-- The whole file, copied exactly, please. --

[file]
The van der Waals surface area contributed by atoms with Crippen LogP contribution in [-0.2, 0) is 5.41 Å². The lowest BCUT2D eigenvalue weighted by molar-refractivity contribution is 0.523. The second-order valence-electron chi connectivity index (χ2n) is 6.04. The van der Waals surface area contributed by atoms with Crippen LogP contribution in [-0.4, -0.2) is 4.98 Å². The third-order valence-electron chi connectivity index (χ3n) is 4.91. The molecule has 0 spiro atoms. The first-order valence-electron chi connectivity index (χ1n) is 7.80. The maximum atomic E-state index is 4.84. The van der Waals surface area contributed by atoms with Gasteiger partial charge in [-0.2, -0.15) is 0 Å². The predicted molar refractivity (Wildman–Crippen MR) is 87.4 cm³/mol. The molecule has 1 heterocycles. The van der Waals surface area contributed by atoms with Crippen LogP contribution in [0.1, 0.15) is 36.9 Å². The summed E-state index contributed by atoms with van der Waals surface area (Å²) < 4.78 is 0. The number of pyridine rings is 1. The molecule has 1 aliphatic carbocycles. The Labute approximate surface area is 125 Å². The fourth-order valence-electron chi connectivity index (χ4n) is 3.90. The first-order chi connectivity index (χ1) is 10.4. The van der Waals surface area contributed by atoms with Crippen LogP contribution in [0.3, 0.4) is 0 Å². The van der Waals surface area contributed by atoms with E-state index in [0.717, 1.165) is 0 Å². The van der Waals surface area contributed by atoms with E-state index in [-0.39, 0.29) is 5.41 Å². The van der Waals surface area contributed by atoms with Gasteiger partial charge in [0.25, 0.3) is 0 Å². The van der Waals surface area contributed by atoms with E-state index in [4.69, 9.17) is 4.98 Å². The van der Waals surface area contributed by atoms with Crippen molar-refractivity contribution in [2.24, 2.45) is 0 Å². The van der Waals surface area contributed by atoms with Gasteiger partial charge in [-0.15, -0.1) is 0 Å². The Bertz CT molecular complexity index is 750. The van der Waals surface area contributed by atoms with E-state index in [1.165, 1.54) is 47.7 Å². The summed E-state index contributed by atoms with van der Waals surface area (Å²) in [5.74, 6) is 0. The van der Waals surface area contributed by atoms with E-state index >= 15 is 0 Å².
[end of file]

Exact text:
The van der Waals surface area contributed by atoms with Crippen LogP contribution in [-0.2, 0) is 5.41 Å². The lowest BCUT2D eigenvalue weighted by molar-refractivity contribution is 0.523. The second-order valence-electron chi connectivity index (χ2n) is 6.04. The van der Waals surface area contributed by atoms with Crippen LogP contribution in [-0.4, -0.2) is 4.98 Å². The third-order valence-electron chi connectivity index (χ3n) is 4.91. The molecule has 0 spiro atoms. The first-order valence-electron chi connectivity index (χ1n) is 7.80. The maximum atomic E-state index is 4.84. The van der Waals surface area contributed by atoms with Gasteiger partial charge in [-0.2, -0.15) is 0 Å². The predicted molar refractivity (Wildman–Crippen MR) is 87.4 cm³/mol. The molecule has 1 heterocycles. The van der Waals surface area contributed by atoms with Crippen LogP contribution in [0.1, 0.15) is 36.9 Å². The summed E-state index contributed by atoms with van der Waals surface area (Å²) < 4.78 is 0. The number of pyridine rings is 1. The molecule has 1 aliphatic carbocycles. The Labute approximate surface area is 125 Å². The fourth-order valence-electron chi connectivity index (χ4n) is 3.90. The first-order chi connectivity index (χ1) is 10.4. The van der Waals surface area contributed by atoms with Crippen LogP contribution in [0.3, 0.4) is 0 Å². The van der Waals surface area contributed by atoms with E-state index in [0.717, 1.165) is 0 Å². The van der Waals surface area contributed by atoms with E-state index in [-0.39, 0.29) is 5.41 Å². The van der Waals surface area contributed by atoms with Gasteiger partial charge in [0.25, 0.3) is 0 Å². The van der Waals surface area contributed by atoms with E-state index in [4.69, 9.17) is 4.98 Å². The van der Waals surface area contributed by atoms with Crippen molar-refractivity contribution in [2.24, 2.45) is 0 Å². The van der Waals surface area contributed by atoms with Gasteiger partial charge in [-0.15, -0.1) is 0 Å². The Bertz CT molecular complexity index is 750. The van der Waals surface area contributed by atoms with E-state index in [1.165, 1.54) is 47.7 Å². The summed E-state index contributed by atoms with van der Waals surface area (Å²) in [5.74, 6) is 0. The van der Waals surface area contributed by atoms with E-state index >= 15 is 0 Å².